Book Review: The Way of the Dragon or the Way of the Lamb: Searching for Jesus’ path of power in a church that has abandoned it. Jamin Goggin and Kyle Strobel (Nashville: Thomas Nelson, 2017)
UPDATE 2020: as news breaks of yet another high-profile Christian leader being removed from ministry because of alleged spiritual abuse, and his titles withdrawn from publication, I thought it would be helpful to revisit this important book.
True: A well-known church had a well-known pastor, who fell spectacularly into disgrace, and removal from his ministry. The elders put out a carefully worded statement: yes, the man was a bully and domineered people; yes, he persuaded people to abuse the church’s budget to buy his books online and thus achieve a wholly bogus ‘best-seller’ fame; but no, there was no indication of immorality.
Why, ask Goggin and Strobel, do abuse of power and money not also count as immorality? Why it only sexual misconduct that is a serious enough sin to remove a pastor from a pulpit?
This is a tough, clear-eyed book about the ways churches are unwittingly world in their love of power, the damage we do to each other in our abuse of it, and has a call for us to stand up, stand out and be different. Money, sex, and power are one triad they explore, and the world, the flesh, and the devil are a second. There is something deeply devilish, or dragon-like, in the seduction of the church into the ways of the world. And the alternative ways of prayer, love and generosity are deeply counter-cultural, even in church.
They analyse the issue, and provide an alternative, by way of a series of (slightly artificially staged) interviews with seven mature Christian thinkers: Jim Packer, James Houston, Myra Chave Dawn, Jean Vanier, Eugene Peterson, Dallas Willard, and John Perkins. Most of those were familiar names to me; the exception was Perkins, who is a pastor, and was a leader of the black, non-violent resistance movement in Mississippi in the 1960s.
The description of the problem is an American one; therefore one UK question is whether we face our own encultured variant of it, and therefore whether their medicine is relevant.
They aren’t the first to analyse the problem, of course. They rightly name-check Os Guinness and C.S.Lewis, but they indicate that there are deeper and tougher roots to this weed. Augustine used a similar critique in his day, and deployed a third biblical triad in his Confessions: ‘the desires of the flesh and the desires of the eyes and pride of life’ (1 Jn. 2:16).
So to state the obvious, of course the problem is real, because the bible is true. Our Enemy will always seduce us with those devious but delicious alternatives to gospel work. The cultural form varies, though. In England, our church’s love of money shows itself less in high salaries and prosperity teaching, than in the hidden expensive educations of our preferred preachers, pastors, and writers, as shown in their accents and connections. Tie that with our love of power, and you have us in the grip of the very English problem of class. In fact a recent news story about an English evangelical scandal put money, sex and power together in a uniquely class-ridden context. (To be clear, I keep using the word ‘English’ because the issues in Scotland, Wales and Northern Ireland take different shapes).
2020 update – remember, I wrote this post in 2017.
I have known churches – more than a few – where the minister is feared rather than loved, and where the word ‘bully’ has been used to describe the relationship.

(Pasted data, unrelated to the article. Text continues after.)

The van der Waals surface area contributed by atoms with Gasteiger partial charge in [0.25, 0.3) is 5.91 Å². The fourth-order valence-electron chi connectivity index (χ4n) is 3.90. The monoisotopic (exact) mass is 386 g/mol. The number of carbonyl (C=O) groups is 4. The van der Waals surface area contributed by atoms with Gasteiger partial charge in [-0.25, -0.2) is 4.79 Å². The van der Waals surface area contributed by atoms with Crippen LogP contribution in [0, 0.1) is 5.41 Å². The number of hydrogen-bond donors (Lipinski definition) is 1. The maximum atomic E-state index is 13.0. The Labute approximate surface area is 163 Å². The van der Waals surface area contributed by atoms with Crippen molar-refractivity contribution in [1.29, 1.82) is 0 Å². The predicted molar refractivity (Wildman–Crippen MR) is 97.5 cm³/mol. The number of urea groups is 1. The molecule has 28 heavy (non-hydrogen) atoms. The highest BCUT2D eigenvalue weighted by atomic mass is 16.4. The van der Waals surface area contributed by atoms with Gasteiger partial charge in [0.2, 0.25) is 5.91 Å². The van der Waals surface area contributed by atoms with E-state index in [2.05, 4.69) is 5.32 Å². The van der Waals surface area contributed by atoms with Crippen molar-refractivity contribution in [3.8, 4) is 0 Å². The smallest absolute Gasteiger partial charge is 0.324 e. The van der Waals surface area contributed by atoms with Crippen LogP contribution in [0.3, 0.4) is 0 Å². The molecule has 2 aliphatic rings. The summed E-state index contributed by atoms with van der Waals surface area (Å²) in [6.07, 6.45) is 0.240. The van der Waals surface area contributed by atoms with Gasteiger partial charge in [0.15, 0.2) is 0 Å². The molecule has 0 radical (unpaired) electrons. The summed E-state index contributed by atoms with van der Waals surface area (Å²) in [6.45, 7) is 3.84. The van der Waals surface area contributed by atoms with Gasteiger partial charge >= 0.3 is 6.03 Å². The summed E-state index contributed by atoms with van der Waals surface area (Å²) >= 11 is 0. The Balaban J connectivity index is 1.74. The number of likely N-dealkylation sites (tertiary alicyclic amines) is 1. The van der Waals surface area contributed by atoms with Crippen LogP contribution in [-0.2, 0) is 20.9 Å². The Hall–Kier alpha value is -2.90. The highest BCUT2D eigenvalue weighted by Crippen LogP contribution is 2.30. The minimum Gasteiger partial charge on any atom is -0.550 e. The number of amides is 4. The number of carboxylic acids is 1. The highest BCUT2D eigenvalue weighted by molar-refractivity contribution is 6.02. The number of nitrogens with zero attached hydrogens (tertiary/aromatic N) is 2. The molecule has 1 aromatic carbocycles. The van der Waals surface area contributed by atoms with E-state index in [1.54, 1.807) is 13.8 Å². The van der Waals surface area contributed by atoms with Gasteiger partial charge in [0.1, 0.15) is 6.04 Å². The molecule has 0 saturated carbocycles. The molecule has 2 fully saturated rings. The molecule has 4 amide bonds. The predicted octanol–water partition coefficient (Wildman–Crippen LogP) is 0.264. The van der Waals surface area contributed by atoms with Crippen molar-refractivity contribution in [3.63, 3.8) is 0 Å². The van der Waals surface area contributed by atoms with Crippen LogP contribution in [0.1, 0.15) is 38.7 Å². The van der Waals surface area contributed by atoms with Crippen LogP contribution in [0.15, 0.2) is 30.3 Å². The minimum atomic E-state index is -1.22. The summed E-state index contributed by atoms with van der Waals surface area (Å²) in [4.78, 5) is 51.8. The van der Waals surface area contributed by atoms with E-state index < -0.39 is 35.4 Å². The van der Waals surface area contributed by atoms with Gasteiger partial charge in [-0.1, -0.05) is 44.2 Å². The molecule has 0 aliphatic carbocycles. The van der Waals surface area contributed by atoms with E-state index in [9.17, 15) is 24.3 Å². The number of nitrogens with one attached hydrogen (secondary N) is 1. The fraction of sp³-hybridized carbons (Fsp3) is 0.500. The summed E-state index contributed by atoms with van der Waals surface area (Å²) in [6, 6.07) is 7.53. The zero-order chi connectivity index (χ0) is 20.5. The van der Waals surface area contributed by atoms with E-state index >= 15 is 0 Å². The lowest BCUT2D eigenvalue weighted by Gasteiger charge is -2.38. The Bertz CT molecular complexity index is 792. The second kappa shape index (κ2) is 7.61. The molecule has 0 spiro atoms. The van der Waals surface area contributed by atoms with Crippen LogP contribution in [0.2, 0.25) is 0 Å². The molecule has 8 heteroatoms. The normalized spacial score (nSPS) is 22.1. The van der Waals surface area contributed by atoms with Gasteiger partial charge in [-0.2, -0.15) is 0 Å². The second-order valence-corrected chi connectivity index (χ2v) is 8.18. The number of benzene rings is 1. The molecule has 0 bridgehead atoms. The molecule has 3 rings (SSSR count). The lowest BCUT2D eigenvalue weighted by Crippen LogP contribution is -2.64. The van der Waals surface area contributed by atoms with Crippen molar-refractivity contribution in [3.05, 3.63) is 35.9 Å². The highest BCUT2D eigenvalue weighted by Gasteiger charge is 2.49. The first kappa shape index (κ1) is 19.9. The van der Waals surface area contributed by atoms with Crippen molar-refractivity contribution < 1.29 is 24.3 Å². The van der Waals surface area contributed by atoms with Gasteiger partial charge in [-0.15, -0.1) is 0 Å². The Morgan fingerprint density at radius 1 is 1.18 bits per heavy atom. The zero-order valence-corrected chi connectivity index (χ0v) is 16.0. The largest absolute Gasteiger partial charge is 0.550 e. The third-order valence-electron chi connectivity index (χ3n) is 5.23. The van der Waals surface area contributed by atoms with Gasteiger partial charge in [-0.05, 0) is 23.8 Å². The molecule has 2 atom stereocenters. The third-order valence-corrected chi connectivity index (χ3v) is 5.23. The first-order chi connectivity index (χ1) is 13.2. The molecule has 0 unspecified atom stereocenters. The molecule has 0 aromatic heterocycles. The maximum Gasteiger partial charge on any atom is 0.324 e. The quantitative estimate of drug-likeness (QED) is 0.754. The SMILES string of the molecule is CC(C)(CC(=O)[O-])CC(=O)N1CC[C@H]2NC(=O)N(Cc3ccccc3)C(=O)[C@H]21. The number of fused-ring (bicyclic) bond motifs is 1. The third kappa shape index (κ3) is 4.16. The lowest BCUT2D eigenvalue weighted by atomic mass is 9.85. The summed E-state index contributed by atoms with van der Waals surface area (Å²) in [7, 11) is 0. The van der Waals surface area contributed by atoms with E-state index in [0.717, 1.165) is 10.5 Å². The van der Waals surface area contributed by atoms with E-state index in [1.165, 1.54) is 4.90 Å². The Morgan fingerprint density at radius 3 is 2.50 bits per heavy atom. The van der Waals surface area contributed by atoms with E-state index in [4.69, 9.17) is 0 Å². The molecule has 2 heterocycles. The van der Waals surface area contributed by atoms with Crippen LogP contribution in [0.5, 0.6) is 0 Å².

Does their answer fit? Again, it must do, if the bible is true.
Here is the single, most devastating sentence in the book: ‘“I am pretty sure a smart, productive atheist could do my job well,” said a successful pastor’ (p.167).
Let that sink in, and say it again to yourself – can you hear your voice there? The terrifying moment in that phrase, the word that kills us, is of course ‘successful’, and the authors interrogate that with clinical skill. What does it mean to your daily practice as a pastor, that we wrestle against principalities and powers, who are only cast out by prayer?
But we ought to be open to seeing that the authors’ answer is also culturally determined – to an extent. Their choice of interviewees is by and large the wise, older, slightly hidden sage, slightly mystical, and almost a Christian Yoda (Packer is the exception to this role: he is older, but not a passivist – he has engaged in theological battle and conflict). I am not quite sold on the guru-in-the-woods model, and there is something slightly sentimental it. I’m being careful here, because Perkins was and is a brave man, Vanier extraordinarily generous, and so on. Goggins and Strobel rightly point to the way the evangelical industry wants new, young, attractive stars, not the older, wiser but less photogenic Christians with deep roots. So my quibble is more with the authors, not the interviewees, and with they way they have crafted the work. They have described the polar opposite of the celebrity, market-focussed pastor, but done so in a way that does not quite help me, also a pastor. I live in a deeply secular north London, surrounded by intellectual and cultural hostility and content; retreating to a log-cabin to read and write books is not the template for my week.
So there’s something American-pastoral about the answer which does not quite sit right in my setting, something on the Whitman/Waldon axis. It might be a problem with me, and I admittedly have a similar problem with the wildly popular Marilynne Robinson.
Overwhelmingly, though, Strobel and Goggins have reminded us once again of our perennial temptations and our Tempter, and the only weapons at our disposal to deal with them. The way of weakness, suffering, servanthood, obedience, prayer, preaching, love – those Lamb-honouring spiritual disciplines are not culturally restricted, whatever forms the way of the Dragon takes in your church.